Friday, April 30, 2010

Time marches on after all

[File this one under "not in any way profound, but felt compelled to write it anyway," or maybe "just really wanted to meet my self-imposed ten-posts-a-month quota."]

A funny thing would happen every time I returned to my hotel on this trip. More accurately, the odd thing was what didn't happen. It doesn't seem so long ago, but it must have been years ago (I hadn't travelled that much in the last few years), that about the first thing I'd do on returning to the hotel room would be to check messages. After that, I might turn on the TV to find out what was going on.

Check messages? I didn't even touch the phone in the room, except maybe to move it aside to make room for the laptop. Why would anyone? Forget the hotel phone rate deathtrap. Who needs another number to keep track of and another mailbox to check? The cell phone worked just fine.

Of course.

Then one morning I wanted to know what the weather was going to be like for the rest of the day (drizzly or clear being the main choices). Not being awake yet, I turned on the morning news. And waited while they talked about something morning-news innocuous. And waited some more. And then they cut to commercial. At which point the rest of my brain woke up, I pulled out the laptop and went to the TV station's web site.

Of course.

If there's anything interesting in all this, it's that the web and mobile technology aren't turning our lives upside down so much as slowly infiltrating them. Yet more reason to believe it's better to be pervasive than disruptive.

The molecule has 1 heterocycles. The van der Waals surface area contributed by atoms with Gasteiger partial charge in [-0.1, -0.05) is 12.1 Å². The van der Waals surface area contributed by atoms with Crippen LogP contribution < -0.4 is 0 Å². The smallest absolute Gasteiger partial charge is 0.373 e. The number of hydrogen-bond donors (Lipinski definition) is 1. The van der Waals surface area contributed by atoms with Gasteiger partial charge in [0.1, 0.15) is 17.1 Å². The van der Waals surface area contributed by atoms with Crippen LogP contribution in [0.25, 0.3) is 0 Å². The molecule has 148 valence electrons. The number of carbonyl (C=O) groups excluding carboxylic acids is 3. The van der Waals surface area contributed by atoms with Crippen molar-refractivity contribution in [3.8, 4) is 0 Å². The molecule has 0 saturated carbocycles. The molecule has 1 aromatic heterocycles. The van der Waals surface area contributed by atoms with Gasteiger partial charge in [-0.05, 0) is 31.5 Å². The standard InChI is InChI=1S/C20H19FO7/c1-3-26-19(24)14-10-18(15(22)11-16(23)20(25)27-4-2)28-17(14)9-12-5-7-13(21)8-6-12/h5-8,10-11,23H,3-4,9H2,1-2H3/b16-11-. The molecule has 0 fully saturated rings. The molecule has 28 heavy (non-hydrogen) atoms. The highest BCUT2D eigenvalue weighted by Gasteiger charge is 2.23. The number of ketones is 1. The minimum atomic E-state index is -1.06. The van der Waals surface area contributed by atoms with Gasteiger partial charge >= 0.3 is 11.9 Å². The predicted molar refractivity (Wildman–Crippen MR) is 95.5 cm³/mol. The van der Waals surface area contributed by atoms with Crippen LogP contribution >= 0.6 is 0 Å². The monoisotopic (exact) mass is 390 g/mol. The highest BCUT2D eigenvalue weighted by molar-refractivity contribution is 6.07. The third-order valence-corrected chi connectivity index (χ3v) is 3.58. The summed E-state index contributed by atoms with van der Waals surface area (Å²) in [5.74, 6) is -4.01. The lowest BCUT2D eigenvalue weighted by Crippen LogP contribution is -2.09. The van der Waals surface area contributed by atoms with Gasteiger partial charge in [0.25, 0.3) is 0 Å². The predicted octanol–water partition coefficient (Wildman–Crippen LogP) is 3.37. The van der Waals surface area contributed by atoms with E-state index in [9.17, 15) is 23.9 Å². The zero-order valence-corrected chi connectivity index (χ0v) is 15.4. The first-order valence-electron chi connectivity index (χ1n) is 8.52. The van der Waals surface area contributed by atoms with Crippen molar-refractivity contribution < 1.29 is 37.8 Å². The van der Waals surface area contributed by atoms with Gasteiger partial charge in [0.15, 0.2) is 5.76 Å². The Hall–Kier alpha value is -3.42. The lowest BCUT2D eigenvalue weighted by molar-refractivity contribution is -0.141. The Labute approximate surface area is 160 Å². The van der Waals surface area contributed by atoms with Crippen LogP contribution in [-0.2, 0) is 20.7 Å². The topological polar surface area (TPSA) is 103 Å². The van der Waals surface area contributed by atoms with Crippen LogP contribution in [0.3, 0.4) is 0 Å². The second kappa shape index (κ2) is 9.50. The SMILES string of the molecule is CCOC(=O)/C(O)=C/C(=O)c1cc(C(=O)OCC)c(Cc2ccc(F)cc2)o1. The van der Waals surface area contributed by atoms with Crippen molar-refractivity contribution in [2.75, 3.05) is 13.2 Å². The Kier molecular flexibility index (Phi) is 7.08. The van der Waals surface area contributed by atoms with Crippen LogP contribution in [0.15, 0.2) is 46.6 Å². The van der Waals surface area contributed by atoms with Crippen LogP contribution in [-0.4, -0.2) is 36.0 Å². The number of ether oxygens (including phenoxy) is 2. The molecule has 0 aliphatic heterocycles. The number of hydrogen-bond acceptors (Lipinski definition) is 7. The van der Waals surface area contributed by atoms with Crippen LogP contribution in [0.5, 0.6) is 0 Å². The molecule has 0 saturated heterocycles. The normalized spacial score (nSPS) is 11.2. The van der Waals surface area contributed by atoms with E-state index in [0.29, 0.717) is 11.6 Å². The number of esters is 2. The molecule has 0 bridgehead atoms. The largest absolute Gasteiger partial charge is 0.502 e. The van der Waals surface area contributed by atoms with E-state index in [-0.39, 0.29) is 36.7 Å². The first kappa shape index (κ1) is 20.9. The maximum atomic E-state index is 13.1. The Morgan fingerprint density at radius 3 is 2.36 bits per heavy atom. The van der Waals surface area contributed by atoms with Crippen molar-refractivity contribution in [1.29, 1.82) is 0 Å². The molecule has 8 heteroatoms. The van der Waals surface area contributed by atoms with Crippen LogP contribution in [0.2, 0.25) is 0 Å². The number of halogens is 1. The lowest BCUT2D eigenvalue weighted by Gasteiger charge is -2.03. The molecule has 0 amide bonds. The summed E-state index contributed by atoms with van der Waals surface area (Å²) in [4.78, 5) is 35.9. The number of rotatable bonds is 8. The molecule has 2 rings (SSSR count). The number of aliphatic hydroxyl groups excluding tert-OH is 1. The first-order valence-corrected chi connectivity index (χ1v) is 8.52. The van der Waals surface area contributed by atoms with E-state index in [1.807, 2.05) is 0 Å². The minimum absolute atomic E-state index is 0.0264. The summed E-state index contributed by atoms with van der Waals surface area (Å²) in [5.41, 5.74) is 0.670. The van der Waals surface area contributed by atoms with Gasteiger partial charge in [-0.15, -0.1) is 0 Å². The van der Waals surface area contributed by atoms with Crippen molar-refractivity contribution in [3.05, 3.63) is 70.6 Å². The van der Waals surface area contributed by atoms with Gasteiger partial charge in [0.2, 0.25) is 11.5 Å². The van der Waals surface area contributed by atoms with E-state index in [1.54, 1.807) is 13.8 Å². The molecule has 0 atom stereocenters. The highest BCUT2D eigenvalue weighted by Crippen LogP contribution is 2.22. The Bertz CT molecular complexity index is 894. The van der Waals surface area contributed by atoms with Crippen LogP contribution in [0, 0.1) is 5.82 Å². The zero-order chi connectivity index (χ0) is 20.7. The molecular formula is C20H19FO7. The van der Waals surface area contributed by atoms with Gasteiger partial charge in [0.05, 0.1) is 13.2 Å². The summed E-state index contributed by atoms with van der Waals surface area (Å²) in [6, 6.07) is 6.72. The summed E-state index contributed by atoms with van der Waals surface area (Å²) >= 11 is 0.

What's this year's Rorschach blot?

Continuing the trip down Silicon Valley memory lane ... the other day I was talking with someone else who'd been around during the madness about a job interview they'd had. Paraphrasing very heavily, it went something like this:
Applicant: So it looks like you need another round of funding. How were you thinking of getting that?

Interviewer: Well, we were thinking of going to the VCs with some sort of web play.

Applicant: What kind of web play?

Interviewer: Um, we'll figure that out.

Applicant: OK, thank you for your time.
These days we can all have a good laugh over those silly dot-com startups thinking all you had to do was say "web" (or put e- or i- in front of your name or, of course, .com at the end) and the world would beat a path to your doorstep. What exactly was "the web"? No one had had much of a handle on that at all and as a result it could be anything you wanted to be. Of course, we know better now. The web is ... hmm, still not really sure ... maybe I'll write a blog about trying to figure it out ...

So why did my spidey sense tingle every time I heard "social networking" for a while? Probably because it sounded like the same kind of Rorschach blot -- anything you wanted it to be. Of course, now we know better. "Social networking" means "Facebook and Twitter".

OK, I know that's not fair, or even true, but when the local drugstore is proud to tell you you can fan it or follow it, you can be sure that those brands have achieved a certain level of prominence.

Maybe I'm just slow, or addled by too many days on the Peninsula, but I'm not sure what the all-purpose trend is this year -- or if it's not quite here yet, what it's going to be. But I'm sure it's out there.